Published in, Agenda- A Financial Times Service
By, Stuart R. Levine


The failure of reinforces the need for directors to be fully engaged with senior management on how well the company is implementing key strategies and communicating with all stakeholders, writes Stuart R. Levine, a director at Broadridge Financial Solutions and founder of management consultancy Stuart Levine & Associates.


Stuart R. Levine is a director at Broadridge Financial Solutions and the founder of Stuart Levine & Associates, a management consultancy.

The U.S. is gripped once again in an apparent implementation breakdown by the federal government. The population’s inability to enroll in the new healthcare portal,, has created unfulfilled expectations, resulting in a lack of confidence in the current White House administration and President Barack Obama’s ability to lead and advocate for this program.

This is not meant to be an exercise in finger pointing at the national government, but rather as a time of reflection for those privileged to serve on corporate boards. As business continues to be challenged to invest in technology and more deeply connect with customers, employees and shareholders, board members need an even greater focus on how well their governance processes are helping or hurting key strategies.

Directors must ask if they can appropriately monitor the execution of strategy, and have a line of vision on how decisions are being made and results achieved. The administration delegated the leadership of five different times to several lower level managers with no administrative clout or experience. Henry Chao, the last individual appointed to drive the initiative, had no formal background in software engineering and was incapable of making day-to-day decisions to achieve strategic goals. Experts identified more than 600 hardware and software defects in prior to the launch, according to The New York Times. Experienced technology professionals and management consulting experts warned the White House in late March of 2013 that the website was trying to do too much and would never work, the Washington Post reports.

When the website launch failed, White House spokesman Eric Schultz communicated to the American people that “nobody anticipated the size and scope of the problems we experienced once the site launched.” President Obama, who ultimately held responsibility for the project, went full steam ahead with the Oct. 1 launch, even though he knew the website was flawed. The administration covered up flaws at multiple levels, The New York Times reported.  These deficiencies include the site’s inability to effectively handle more than 500 users at a time; its lack of a back-up system; and the data system’s failure to house all inputted website data.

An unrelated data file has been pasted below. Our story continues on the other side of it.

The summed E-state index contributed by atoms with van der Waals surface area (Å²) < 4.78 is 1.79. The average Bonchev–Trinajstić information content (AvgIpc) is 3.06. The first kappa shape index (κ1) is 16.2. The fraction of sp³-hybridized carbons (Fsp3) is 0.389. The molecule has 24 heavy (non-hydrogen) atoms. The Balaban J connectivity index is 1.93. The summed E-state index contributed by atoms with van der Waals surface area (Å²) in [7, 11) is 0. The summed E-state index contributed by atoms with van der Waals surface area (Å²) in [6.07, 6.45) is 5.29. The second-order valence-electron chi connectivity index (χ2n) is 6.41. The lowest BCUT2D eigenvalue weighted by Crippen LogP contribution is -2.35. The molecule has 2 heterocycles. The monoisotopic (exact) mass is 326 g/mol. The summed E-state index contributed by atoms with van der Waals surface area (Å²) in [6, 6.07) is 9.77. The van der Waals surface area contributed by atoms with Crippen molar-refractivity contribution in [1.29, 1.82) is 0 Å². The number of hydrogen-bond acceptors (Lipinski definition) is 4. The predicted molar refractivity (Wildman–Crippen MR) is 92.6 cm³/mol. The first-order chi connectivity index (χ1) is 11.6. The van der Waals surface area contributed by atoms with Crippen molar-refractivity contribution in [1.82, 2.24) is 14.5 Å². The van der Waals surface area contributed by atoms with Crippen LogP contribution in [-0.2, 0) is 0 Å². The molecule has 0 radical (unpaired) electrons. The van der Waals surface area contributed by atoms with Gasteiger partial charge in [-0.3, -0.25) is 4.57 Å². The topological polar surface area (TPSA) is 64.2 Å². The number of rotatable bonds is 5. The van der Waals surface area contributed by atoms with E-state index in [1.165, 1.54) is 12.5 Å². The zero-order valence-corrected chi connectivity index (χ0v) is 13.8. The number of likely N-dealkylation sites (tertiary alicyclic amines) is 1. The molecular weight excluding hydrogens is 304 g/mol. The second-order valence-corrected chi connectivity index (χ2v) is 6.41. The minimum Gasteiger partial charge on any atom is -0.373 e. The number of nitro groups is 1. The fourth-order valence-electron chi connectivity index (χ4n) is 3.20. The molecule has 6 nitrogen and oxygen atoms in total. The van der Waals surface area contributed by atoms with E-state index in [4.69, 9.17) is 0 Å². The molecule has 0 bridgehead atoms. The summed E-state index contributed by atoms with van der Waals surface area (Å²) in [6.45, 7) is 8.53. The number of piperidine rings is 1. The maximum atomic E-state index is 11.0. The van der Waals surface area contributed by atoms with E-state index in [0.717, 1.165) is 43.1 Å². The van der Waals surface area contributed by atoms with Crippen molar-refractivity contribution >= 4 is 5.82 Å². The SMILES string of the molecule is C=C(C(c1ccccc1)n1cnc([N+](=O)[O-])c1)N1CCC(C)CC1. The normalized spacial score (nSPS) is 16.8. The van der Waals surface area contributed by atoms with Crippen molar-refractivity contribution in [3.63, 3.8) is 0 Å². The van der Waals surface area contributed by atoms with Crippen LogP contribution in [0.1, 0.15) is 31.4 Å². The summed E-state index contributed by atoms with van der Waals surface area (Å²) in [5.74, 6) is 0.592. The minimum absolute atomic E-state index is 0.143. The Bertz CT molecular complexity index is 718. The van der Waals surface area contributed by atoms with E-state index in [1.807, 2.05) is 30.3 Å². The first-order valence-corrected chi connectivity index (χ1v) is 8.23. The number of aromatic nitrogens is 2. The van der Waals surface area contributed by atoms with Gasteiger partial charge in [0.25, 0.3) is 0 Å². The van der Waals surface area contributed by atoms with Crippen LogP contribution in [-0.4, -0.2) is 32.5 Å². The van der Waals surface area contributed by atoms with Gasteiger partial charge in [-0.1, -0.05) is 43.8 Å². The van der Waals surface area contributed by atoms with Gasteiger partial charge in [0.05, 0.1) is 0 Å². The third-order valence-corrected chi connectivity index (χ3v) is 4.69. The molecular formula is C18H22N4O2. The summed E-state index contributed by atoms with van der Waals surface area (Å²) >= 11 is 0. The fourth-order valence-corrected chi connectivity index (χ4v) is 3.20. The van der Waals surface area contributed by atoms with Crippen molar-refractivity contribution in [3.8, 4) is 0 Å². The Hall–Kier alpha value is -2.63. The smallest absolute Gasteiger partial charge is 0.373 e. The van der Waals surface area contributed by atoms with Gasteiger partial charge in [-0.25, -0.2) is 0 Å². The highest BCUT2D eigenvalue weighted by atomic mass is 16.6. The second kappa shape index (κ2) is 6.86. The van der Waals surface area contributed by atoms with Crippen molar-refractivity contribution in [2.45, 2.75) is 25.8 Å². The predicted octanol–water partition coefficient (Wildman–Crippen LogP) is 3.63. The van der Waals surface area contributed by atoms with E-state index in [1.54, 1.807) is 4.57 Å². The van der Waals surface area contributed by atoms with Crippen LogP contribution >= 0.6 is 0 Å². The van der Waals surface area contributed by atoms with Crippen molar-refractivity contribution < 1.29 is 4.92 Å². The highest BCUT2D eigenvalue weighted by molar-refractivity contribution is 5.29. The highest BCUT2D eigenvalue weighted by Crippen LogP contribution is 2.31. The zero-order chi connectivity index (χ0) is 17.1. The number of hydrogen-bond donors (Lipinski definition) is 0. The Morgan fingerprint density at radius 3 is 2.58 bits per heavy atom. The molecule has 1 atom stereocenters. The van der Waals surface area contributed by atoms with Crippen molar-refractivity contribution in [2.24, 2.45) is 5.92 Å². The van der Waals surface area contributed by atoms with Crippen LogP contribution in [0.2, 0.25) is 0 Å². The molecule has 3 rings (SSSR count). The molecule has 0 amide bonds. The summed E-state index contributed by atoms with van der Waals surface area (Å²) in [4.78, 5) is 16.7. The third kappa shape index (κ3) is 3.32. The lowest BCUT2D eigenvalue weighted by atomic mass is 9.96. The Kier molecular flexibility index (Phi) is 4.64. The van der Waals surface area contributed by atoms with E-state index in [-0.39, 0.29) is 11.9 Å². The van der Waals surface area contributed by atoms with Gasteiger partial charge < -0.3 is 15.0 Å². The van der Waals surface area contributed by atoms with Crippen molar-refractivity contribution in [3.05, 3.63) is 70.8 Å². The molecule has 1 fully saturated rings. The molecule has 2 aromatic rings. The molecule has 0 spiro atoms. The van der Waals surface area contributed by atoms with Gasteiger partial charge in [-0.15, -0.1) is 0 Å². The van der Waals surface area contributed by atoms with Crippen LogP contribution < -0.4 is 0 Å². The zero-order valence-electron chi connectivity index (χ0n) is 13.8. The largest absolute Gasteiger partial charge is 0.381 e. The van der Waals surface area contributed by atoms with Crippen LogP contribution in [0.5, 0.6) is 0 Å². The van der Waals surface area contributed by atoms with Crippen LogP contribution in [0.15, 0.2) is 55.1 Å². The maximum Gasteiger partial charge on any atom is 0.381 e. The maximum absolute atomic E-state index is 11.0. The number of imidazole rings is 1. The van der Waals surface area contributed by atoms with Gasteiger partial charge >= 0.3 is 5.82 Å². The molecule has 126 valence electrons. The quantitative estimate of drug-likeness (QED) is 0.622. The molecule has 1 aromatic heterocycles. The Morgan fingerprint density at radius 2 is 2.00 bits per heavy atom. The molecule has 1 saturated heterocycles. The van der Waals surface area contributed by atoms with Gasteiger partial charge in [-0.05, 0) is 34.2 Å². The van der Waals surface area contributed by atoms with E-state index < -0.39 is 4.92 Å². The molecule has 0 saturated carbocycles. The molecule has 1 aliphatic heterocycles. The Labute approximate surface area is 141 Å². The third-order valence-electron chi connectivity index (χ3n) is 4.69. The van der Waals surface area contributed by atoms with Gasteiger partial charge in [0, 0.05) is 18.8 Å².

It is our responsibility as directors to provide oversight on strategy and understand how that strategy will unlock shareholder value. One way is to navigate the organization’s website on a regular basis and see how people are interacting with it. Boards can also step up their due diligence by asking social media-related questions. All directors should begin this review and view the experience in the eyes of their consumers – or, for that matter – the future talent of the organization. Confidence is earned every day through these interactions.

When visiting the organization’s website, directors should ask the following questions: Is the information presented in a user friendly manner and is the navigation user friendly? Does the website increase confidence in the organization’s leadership? Directors have an opportunity to visit these portals and get firsthand knowledge of employees, shareholders and customers.

In addition, it is important for directors to listen to the quarterly analyst call or go to the company’s website. These functions provide another window into questions that shareholders and analysts are asking about the company. This material can also be useful when directors discuss the company’s social media approach at the next board meeting. Directors should want to know whether there is a communication initiative that ensures engagement with all shareholders, and how the company’s shareholder support compares to that of its peers.

As the next few weeks unfold, watch the way the federal government responds to poor execution and implementation of a hugely important strategic initiative. Consider the impact this will have on the president and his leadership legacy.  For directors, there are consequences for a lack of oversight, leading to an erosion of shareholder confidence.  In the for profit sector, let’s learn from those misfires, and recognize the obligation all directors have to the integrity of the relationships they hold with shareholders, employees and customers.